It's been weeks since most Year 12 students received their end of year results, but the wait has just ended for a select group of high schoolers.
For Melbourne student Brittany Read, an early morning phone call from her school telling her she received a near perfect end-of-year score triggered a torrent of emotion.
"I just started crying immediately," she laughed.
"It was amazing. I didn't feel like it was real, I felt like I was dreaming."
With a score of 44 out of 45, Brittany is among the higher achieving students in the 2017 International Baccalaureate Diploma Program - an alternative to more traditional study paths such as the HSC or VCE.
Her school, Tintern Grammar, is among 71 Australian institutions where students have the chance to tackle a broad, internationally-minded suite of subjects that cover language, the arts, and community awareness.
"It's a very rigorous program," explained Nola Brotchie, Tintern Grammar's IB coordinator.
"But what we find is it develops independence, organisational skills, international mindedness, and that belief in themselves that they can do whatever it is they set out to do."
'A lot of sleepless nights'
Australia is one of 150 countries that offers the program, where alongside six academic subjects students are also required to complete a critical thinking course, and projects that reflect on creativity, community service, and staying active.
Student Alison Yang earned a score of 42 out of 45, which she believed would be enough to secure her a dream path to study medicine.
"The IB program is more of an independent learning system, more than the VCE," she said.
"I think it relies more on building up habits that are helpful for a good study routine, making you ready for university and ready for the life beyond."
Her classmate, Ben Schneider, admitted the IB program's workload proved a challenge at times.
"It was definitely very tough, a lot of sleepless nights," he said.
"But the teachers were so helpful to get us through. Because the IB is non-competitive, we all came together as a team and helped eachother push through."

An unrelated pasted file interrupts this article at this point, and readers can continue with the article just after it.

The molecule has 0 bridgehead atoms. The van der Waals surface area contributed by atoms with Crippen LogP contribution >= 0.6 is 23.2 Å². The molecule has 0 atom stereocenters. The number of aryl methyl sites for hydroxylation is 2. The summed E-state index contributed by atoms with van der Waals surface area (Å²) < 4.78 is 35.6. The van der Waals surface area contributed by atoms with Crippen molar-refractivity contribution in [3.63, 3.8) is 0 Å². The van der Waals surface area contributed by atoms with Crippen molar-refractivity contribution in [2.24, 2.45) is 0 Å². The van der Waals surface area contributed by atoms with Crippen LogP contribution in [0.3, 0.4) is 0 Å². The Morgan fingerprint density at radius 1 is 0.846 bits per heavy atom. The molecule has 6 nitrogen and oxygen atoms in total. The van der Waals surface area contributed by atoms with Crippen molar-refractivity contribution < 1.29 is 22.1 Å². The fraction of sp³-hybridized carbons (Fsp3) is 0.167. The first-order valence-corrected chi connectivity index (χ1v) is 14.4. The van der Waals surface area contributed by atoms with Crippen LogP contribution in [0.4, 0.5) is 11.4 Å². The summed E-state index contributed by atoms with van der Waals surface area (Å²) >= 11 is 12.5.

Another downside was having to wait longer than other students to receive his final score, which ended up being 34 out of 45.
"Last night felt like the night before Christmas, but a lot worse because of the anxiety about what I was going to get," he laughed. "It turned out to be a great surprise."
IB students on the world stage
Australian students have consistently ranked highly in IB results compared to other countries, which Nola Brotchie said was due to the hard work of both students and teachers.
"It's a big jump from Year 10 because we're really proceeding and assessing at a Year 12 level," she said. "It's quite challenging to initially get marks that perhaps aren't what they're used to.
"But they learn quite quickly it's not an immediate reaction. It's a two-year program to develop the skills required and they all say to me that they feel connected to each other as well as the staff because we work together during those years."
Tintern Grammar Principal Brad Fry said a third of the school's 2017 crop achieved marks of above 40 out of 45, putting them well on track to realising their dreams, whether at home or abroad.
"The IB certainly builds world awareness in a way that the rest of the state qualifications don't," he said. "My belief and the belief of many other people is that will be a very important capability in the future."
In Sydney, Trinity Grammar School’s IB Diploma results show an average overall score of 36.9 (equal to an ATAR of 95.85).
One student even received a perfect score of 45 (equal to first in the world, and an ATAR of 99.95), while a further five students scored 44 (ATAR of 99.85).